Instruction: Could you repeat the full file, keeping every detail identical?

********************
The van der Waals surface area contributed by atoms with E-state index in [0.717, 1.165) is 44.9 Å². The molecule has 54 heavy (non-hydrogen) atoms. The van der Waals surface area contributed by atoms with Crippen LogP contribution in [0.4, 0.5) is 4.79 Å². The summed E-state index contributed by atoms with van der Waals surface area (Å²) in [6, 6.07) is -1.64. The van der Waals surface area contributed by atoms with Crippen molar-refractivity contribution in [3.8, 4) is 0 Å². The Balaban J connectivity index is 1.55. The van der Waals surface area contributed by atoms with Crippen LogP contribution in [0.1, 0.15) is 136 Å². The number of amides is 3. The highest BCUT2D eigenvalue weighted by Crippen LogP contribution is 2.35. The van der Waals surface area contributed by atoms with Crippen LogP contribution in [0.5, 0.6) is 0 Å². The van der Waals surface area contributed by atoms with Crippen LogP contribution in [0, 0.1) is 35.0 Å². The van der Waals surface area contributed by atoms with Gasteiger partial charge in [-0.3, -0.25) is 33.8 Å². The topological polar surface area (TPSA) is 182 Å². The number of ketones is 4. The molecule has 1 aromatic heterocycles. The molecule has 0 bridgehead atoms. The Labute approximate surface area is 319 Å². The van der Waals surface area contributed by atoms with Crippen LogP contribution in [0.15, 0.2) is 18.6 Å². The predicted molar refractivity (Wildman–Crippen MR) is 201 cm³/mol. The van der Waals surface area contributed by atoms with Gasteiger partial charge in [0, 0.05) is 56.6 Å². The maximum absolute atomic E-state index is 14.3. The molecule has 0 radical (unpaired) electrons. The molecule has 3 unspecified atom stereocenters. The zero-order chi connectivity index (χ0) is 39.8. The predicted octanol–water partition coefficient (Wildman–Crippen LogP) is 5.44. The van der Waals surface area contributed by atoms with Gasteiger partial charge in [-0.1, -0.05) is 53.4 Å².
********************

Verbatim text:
The van der Waals surface area contributed by atoms with E-state index in [0.717, 1.165) is 44.9 Å². The molecule has 54 heavy (non-hydrogen) atoms. The van der Waals surface area contributed by atoms with Crippen LogP contribution in [0.4, 0.5) is 4.79 Å². The summed E-state index contributed by atoms with van der Waals surface area (Å²) in [6, 6.07) is -1.64. The van der Waals surface area contributed by atoms with Crippen molar-refractivity contribution in [3.8, 4) is 0 Å². The Balaban J connectivity index is 1.55. The van der Waals surface area contributed by atoms with Crippen LogP contribution in [0.1, 0.15) is 136 Å². The number of amides is 3. The highest BCUT2D eigenvalue weighted by Crippen LogP contribution is 2.35. The van der Waals surface area contributed by atoms with Crippen LogP contribution in [0.5, 0.6) is 0 Å². The van der Waals surface area contributed by atoms with Crippen LogP contribution in [0, 0.1) is 35.0 Å². The van der Waals surface area contributed by atoms with Gasteiger partial charge in [-0.3, -0.25) is 33.8 Å². The topological polar surface area (TPSA) is 182 Å². The number of ketones is 4. The molecule has 1 aromatic heterocycles. The molecule has 0 bridgehead atoms. The Labute approximate surface area is 319 Å². The van der Waals surface area contributed by atoms with Crippen LogP contribution in [0.15, 0.2) is 18.6 Å². The predicted molar refractivity (Wildman–Crippen MR) is 201 cm³/mol. The van der Waals surface area contributed by atoms with Gasteiger partial charge in [0, 0.05) is 56.6 Å². The maximum absolute atomic E-state index is 14.3. The molecule has 0 radical (unpaired) electrons. The molecule has 3 unspecified atom stereocenters. The zero-order chi connectivity index (χ0) is 39.8. The predicted octanol–water partition coefficient (Wildman–Crippen LogP) is 5.44. The van der Waals surface area contributed by atoms with Gasteiger partial charge in [-0.1, -0.05) is 53.4 Å².